National Pollutant Discharge Elimination System (NPDES) Regulations
In 1987 the Clean Water Act was amended to include requirements for controlling stormwater discharges at certain industrial and construction sites (Section 402, National Pollutant Discharge Elimination System). Under the stormwater regulations, businesses are required to obtain a permit and develop a Stormwater Pollution Prevention Plan (SWP3 or SWPPP). The permit is called a National Pollution Discharge Elimination System (NPDES) permit and is typically issued by the state. For more information see the State Laws page for your state, the NPDES General Permit Inventory (EPA, for latest information on NPDES general permits and expiration dates), and the National Pollutant Discharge Elimination System (EPA, for general information).
Municipalities, townships, and counties also have authority to regulate stormwater and land development through local ordinances. Contact your local Soil and Water Conservation District, or Drainage Authority (i.e., City Engineer), for information on local requirements.
Federal Coastal Nonpoint Source Pollution Control Program
The Coastal Nonpoint Source Pollution Control Program (Section 6217 of the Coastal Zone Act Reauthorization Amendments of 1990) addresses nonpoint pollution problems in coastal waters. States with approved Coastal Zone Management Programs are required to develop plans to reduce pollution from stormwater runoff from a variety of sources, including marinas. This program implements nonpoint source pollution controls, known as management measures that conform to those described in “Guidance Specifying Management Measures for Sources of Nonpoint Pollution in Coastal Waters.” This program is administered jointly between the U.S. Environmental Protection Agency and the National Oceanic and Atmospheric Administration (NOAA). For more information, see: Coastal Nonpoint Source Pollution Control Program (EPA).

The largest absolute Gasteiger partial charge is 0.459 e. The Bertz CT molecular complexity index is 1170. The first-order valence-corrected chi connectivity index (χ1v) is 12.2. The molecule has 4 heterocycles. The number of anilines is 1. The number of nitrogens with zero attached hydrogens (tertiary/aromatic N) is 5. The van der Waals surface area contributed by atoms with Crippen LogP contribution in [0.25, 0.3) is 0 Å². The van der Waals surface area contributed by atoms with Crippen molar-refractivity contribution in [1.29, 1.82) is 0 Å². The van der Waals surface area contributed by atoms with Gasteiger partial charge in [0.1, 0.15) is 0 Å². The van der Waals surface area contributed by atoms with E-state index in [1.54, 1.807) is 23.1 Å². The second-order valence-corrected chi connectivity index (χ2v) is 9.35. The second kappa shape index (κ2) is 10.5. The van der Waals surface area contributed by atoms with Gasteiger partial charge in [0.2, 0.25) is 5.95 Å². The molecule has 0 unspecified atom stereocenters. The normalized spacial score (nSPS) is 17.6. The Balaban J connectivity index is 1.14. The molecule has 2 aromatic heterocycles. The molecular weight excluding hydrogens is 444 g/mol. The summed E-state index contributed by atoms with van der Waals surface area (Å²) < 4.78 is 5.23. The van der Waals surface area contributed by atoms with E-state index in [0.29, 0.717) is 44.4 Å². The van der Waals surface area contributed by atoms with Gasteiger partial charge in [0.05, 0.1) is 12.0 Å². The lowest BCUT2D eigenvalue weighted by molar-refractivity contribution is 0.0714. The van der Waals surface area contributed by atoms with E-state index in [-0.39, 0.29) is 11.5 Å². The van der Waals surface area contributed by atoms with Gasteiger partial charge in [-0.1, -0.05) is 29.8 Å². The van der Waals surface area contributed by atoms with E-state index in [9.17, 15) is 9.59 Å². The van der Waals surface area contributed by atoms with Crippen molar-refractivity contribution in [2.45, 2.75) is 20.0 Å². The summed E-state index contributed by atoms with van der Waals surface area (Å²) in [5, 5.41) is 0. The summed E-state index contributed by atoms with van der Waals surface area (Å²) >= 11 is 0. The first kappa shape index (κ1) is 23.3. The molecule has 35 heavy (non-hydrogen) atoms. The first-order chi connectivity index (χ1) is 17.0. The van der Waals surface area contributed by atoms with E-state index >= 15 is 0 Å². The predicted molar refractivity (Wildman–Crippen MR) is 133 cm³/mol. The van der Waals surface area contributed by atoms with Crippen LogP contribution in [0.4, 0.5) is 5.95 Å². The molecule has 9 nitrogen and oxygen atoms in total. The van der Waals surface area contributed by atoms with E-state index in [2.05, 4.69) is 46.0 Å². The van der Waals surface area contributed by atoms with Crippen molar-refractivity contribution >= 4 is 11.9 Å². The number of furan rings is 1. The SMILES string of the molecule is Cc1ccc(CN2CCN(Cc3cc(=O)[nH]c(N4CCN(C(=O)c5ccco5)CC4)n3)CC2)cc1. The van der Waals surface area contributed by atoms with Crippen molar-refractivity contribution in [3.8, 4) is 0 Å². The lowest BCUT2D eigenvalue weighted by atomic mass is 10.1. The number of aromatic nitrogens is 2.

Federal regulation (Title 40, CFR, Section 122.26) requires that a regulated facility apply for industrial stormwater permit coverage if stormwater runoff exposed to industrial materials and/or industrial activities discharges to surface waters of the state or into a separate storm sewer system. A stormwater permit may not be required if stormwater does not discharge from the facility site or is discharged into a sewer system that leads to a wastewater treatment plant.
Determining if a Facility is Required to Obtain Permit Coverage:
- Is the primary Standard Industrial Classification (SIC) code Federally regulated?
- Where does the stormwater go?
- Are industrial materials or activities exposed to stormwater runoff?
The federally regulated SIC code list can be viewed at: Standard Industrial Classification Search (OSHA).
Marinas and boatyards requiring NPDES Stormwater Multi-Sector General Permit (MSGP)